GPS has no reception in tunnels and underground parking garages. So I planned to implement a simple counter that just increases the time when GPS reception was lost. But then I decided it was not important enough. Instead I wanted to proceed, and have the device ready in the car. But I couldn’t resist to display a leaper for when there is not reception.

In a classic car, everything should be in original condition, so I didn’t want to destroy the original clock. Instead I was looking to buy a used clock that didn’t have to be in working condition. The ones I found in Switzerland were too pricey for only the case. So I found one on ebay for £22 that was shipped from the UK.

The problem that remains is that the OLED sometimes initializes with a random dot pattern and stays that way until the next power cycle. It happened more when I had it connected directly to the main battery. But since I connected it the the dash back light, it never happened again. So maybe it is important how fast the voltage increases when power is switched on.

As usual, the code is on github.

image20150625_202655132 image20150625_201613328 IMG_2636 IMG_2638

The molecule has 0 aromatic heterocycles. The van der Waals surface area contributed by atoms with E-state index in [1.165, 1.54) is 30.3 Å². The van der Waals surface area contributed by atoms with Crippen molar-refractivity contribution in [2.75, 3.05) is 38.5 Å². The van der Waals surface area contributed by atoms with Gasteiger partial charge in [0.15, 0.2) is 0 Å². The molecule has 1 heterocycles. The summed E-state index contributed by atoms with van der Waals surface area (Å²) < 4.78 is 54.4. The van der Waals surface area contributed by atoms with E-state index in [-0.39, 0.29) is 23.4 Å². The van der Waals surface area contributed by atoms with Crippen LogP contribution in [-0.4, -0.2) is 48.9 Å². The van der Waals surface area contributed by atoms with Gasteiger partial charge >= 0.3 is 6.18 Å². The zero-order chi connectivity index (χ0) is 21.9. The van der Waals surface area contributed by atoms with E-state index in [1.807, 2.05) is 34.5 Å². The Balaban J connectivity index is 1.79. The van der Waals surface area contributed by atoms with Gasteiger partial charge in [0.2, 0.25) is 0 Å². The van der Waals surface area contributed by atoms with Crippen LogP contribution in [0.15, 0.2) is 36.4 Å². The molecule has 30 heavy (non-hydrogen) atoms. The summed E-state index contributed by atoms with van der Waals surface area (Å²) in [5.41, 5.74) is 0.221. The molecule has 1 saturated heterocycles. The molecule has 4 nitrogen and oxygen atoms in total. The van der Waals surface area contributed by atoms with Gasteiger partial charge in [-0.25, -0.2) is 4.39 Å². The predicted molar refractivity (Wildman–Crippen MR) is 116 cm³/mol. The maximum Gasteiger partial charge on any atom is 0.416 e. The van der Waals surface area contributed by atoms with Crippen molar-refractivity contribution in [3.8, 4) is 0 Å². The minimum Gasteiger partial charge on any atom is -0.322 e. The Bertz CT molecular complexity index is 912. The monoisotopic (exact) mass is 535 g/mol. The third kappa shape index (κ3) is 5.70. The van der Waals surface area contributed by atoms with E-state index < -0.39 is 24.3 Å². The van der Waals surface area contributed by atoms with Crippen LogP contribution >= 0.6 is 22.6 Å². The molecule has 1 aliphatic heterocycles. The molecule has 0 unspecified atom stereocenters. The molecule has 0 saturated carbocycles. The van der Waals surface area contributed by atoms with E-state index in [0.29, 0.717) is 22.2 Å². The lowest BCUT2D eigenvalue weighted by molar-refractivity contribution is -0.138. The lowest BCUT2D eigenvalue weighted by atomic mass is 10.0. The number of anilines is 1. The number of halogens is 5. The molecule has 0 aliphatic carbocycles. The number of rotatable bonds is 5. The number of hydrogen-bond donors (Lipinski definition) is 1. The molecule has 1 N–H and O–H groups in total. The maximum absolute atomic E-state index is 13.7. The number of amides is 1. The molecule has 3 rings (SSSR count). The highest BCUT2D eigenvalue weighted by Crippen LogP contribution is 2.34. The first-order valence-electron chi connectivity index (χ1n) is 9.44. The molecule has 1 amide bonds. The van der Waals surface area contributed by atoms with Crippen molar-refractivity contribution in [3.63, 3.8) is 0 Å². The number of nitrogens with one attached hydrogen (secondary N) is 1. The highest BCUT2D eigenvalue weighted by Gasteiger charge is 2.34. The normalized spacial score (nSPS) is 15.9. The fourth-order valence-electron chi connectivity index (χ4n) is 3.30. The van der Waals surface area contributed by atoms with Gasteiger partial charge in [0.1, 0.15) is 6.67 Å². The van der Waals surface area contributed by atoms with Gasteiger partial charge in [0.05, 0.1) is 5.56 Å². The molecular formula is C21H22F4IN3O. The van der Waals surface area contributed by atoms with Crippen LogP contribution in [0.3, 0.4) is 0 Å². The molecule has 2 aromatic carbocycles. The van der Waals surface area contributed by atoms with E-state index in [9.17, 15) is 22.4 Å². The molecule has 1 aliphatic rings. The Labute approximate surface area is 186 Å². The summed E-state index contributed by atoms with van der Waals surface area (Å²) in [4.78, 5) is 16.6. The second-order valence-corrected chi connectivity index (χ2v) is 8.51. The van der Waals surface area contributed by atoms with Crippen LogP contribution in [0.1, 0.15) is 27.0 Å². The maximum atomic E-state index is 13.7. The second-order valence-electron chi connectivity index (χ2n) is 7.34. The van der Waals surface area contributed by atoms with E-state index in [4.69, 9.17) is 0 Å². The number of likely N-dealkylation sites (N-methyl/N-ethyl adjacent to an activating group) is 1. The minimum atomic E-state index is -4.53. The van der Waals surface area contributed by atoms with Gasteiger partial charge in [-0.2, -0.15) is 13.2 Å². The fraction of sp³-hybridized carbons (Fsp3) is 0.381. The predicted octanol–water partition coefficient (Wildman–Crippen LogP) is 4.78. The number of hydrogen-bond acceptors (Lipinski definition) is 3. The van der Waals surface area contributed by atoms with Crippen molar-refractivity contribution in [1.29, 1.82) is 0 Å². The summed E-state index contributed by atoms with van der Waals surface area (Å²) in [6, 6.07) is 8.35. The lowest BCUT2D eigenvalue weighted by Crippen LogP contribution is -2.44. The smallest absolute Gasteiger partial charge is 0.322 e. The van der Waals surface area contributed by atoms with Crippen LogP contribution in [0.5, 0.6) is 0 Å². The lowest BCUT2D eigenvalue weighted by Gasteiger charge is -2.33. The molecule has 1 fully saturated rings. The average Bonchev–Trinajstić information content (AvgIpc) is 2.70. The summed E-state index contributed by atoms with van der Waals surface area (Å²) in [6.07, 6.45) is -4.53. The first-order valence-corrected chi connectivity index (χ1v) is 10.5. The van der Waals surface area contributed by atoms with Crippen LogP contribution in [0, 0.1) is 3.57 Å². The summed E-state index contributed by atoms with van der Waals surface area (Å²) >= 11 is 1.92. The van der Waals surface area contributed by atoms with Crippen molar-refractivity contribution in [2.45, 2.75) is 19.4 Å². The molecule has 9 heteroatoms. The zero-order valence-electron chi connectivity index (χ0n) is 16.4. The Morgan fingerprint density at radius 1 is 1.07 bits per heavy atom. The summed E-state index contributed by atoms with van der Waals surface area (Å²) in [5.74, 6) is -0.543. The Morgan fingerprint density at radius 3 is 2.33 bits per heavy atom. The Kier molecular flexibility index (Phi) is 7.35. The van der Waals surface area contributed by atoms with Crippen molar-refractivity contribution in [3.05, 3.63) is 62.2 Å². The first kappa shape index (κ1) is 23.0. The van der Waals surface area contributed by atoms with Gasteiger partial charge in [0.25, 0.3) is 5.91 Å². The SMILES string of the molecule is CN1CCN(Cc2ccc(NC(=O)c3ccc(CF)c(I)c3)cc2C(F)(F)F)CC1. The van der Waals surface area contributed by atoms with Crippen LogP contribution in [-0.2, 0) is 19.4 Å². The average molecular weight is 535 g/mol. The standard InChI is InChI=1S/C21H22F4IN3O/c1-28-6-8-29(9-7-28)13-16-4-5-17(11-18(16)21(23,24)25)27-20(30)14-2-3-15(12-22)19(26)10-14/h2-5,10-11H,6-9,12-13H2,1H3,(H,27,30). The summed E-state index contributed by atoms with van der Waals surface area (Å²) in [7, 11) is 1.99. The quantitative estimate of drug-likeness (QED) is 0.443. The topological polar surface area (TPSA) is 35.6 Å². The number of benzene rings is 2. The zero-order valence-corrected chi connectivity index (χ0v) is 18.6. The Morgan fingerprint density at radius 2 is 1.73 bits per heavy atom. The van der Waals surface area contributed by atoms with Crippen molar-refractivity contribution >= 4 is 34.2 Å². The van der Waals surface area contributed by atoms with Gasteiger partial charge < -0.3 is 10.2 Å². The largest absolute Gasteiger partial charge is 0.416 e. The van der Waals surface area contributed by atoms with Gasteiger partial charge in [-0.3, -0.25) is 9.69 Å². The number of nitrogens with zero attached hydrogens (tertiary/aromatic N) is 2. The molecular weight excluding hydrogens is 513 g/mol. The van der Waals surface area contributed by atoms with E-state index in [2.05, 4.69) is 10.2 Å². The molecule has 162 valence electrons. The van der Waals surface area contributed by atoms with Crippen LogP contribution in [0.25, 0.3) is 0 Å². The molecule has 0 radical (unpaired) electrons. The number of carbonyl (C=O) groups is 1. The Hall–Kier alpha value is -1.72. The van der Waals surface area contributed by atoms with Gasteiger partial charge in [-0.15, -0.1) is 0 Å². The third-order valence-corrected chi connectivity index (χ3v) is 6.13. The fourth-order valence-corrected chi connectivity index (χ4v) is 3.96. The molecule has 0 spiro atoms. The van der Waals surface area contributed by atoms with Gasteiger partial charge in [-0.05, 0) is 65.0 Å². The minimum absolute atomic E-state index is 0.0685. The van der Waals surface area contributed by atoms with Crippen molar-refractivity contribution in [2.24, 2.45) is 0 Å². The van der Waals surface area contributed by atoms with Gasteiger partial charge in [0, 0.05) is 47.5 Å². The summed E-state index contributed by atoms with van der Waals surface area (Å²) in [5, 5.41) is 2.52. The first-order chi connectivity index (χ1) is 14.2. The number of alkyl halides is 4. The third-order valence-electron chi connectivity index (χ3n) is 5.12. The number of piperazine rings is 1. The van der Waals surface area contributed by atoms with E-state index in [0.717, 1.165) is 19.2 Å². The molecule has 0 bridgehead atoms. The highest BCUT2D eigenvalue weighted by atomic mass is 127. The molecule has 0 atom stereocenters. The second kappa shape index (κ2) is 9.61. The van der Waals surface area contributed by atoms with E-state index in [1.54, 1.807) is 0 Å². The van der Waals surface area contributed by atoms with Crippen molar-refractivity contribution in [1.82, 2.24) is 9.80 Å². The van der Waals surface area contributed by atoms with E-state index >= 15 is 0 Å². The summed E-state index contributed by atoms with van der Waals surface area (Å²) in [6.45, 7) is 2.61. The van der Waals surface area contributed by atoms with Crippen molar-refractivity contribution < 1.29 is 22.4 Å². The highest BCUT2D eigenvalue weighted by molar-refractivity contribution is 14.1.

Targeted advertising

It was about two months ago when I first noticed an advertisement on some random web page that contained an image of a vintage Jaguar XJS. It was not exactly the same model as I have, but very close. Judging form the bumpers and trims it also seems to be a HE (High Efficiency), as the second series was called. But the wheels are different. The advertisement was for an online auction platform for cars. I immediately assumed it must me a targeted ad. I was impressed that they must be able to dynamically select the type of car they want to show. How many polished pictures would they have readily prepared?

Last week, the same advertisement appeared in the printed edition of 20min, the largest free commuter newspaper in Switzerland. Now this could not be targeted any more…

2015_09_20minRicardoXJSWerbung

How much luggage fits into a vintage grand tourer?

Our camper has an engine problem, so we had to look for alternatives for this years summer holiday. We looked at last minute offers, but bringing all our own food to Greece didn’t seem like such a good plan. The kids wanted to sleep in a tent anyway, so we went to Tenero in the Italian speaking part of Switzerland. We were too hesitant to look for a camp in Italy after spending a night on a horribly disgusting camping in Porlezza a few years ago. With the camper, the space for luggage was never really a problem, but this time everything had to fit inside the Jag. I told my wive to pack only the most necessary things. Men and wimen have different standards as to what is important to bring on a holiday and so I ended up squeezing all this into the small car:

  • two adults and two children
  • a four person tent
  • a foldable camping table with seats
  • a foldable camping grill
  • sleeping bags and camping mattresses for all of us
  • a giant and a regular suitcase
  • four small backpacks and a regular sports bag
  • a small body surf board
  • a box with dishes and cutlery
  • ten liters of water and a bag with food